I've had angels on the brain--it is Christmas, after all. Week after week, we have heard texts of angels appearing: first to Mary, then to Elizabeth and Zachariah, then to Joseph, then to the shepherds. These are not angels which can be domesticated.
Having spent part of yesterday writing about angels and the ways that it must be tough for angels to get the attention of 21st century moderns (see this blog post), I'm perhaps more alert for the messages of angels than usual.
One of my favorite photos that I took at the Mepkin Abbey gift shop is this basket of angels. Was I looking for angels that I can control?
The angels that might make modern appearances certainly would not be this obvious, hanging out together in a basket where they could be recognized.
Last night, I had the kind of dream that makes me wonder if God is speaking to me. I dreamed that I was in a car with some church officials. One of them asked, "Have you made any decisions yet?" "About what?" I stammered. "You were thinking about seminary," a woman replied.
Oh yeah, that. I almost forgot. I woke up thinking about roads not taken (yet?). I thought of my day yesterday, a day which did not suggest that I overthrow my whole life and head off to seminary.
For example, I got an e-mail from my editor at the Living Lutheran site. She requested all of the pieces that I pitched to her, even though I was sure that some of my ideas were too late. Hurrah!
As I prepared my classes for the upcoming term, I thought about the students from past terms who have assured me that my online presence is different because I'm more involved.
If I was writing scenes in a novel, I'd use these kinds of encounters to substitute for angel choirs.
Again, I think of messages. When I think about the angel messages of Christmas, I think about the clarity of the message. Or is that just how it has been told to us through the ages?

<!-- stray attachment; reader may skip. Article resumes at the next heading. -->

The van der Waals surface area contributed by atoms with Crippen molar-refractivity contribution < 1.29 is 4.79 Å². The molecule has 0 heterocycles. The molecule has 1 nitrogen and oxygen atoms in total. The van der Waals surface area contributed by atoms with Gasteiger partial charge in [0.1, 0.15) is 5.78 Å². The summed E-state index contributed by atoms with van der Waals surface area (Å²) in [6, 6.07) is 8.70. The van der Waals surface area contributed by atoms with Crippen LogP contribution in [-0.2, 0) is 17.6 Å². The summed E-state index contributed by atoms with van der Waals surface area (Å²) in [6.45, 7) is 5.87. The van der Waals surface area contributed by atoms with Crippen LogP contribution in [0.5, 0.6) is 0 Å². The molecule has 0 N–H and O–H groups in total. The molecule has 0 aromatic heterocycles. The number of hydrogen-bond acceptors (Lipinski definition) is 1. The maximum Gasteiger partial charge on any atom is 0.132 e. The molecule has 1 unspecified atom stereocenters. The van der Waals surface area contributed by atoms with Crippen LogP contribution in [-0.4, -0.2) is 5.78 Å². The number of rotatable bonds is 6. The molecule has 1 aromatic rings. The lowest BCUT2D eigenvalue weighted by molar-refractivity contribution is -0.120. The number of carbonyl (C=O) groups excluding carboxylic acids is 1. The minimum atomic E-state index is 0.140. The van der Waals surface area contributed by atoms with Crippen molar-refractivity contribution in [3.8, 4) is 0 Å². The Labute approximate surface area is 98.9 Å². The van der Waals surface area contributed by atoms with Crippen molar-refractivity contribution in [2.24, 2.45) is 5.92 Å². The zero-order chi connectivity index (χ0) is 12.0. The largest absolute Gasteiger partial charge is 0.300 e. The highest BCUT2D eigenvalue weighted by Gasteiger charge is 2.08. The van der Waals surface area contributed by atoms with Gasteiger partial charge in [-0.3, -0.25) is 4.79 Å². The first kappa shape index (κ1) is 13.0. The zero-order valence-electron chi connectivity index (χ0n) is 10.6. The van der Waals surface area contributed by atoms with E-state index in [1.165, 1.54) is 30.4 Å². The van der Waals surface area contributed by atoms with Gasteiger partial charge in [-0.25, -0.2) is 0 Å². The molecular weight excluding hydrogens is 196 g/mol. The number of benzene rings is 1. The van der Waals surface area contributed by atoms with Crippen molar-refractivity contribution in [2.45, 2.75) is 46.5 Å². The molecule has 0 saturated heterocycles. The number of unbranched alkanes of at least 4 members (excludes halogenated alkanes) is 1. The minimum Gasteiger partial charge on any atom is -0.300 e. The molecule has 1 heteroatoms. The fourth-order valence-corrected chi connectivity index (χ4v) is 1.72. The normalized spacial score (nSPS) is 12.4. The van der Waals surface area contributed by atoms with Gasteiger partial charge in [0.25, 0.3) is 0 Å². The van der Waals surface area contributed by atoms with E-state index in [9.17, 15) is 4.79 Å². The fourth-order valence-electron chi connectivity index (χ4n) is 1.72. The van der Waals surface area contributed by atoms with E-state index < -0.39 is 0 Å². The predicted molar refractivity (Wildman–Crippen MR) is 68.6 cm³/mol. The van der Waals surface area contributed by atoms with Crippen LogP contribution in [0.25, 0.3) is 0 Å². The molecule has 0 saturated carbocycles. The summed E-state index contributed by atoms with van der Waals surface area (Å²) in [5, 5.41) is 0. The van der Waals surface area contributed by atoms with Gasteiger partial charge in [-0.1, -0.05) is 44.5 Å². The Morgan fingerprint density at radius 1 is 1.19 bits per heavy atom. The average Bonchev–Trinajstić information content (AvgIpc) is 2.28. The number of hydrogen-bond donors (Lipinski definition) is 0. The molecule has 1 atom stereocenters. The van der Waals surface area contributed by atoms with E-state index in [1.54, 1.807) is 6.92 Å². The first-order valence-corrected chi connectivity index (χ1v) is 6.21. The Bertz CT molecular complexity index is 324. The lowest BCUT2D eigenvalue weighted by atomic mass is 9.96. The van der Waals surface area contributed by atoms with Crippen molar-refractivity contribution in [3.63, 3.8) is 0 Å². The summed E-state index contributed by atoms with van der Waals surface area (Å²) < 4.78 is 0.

Did Joseph wake up and find himself teasing out the meaning of the strange dreams for days afterwards? Did some of the shepherds stay behind because even though they'd see angel choirs singing, they didn't necessarily agree that it meant that a journey was in order?
My thoughts turn to the angels themselves. I also think of all the literature where angels do not look at all like the humans expect them to look, and thus, the message is compromised. Or, as in "A Very Old Man with Enormous Wings," is there even a message?
Maybe these Christmas stories set us up for disappointment. We're waiting for clear signals, an angel who appears to say, "Do this and not that."
We're scanning the sky for angel choirs, and thus, we can't quite see all the other stars that point us in the direction we should travel. We can't put all those stars into constellations that show us our life's true mission because we're looking for the message to come blazing forth from some other source.
We enter the time of year when many of us yearn for an insight, a blaze of light that tells us how to lose that weight or find the perfect job or redeem our relationships. The story of the Magi reminds us that epiphanies are often smaller things, born out of a daily practice, leading us to the unexpected. The wise men see the star because they're studying the skies.
We may wish for an angel choir to show us the way. But it may be something much simpler: a speck of light that’s travelled over a great distance from a faraway star. We may get an epiphany from something that seems so simple, so homely, so commonplace: a star. There are thousands of them that our unaided eyes can see! It’s only if we observe them on a regular basis that we may be granted our unique epiphanies.
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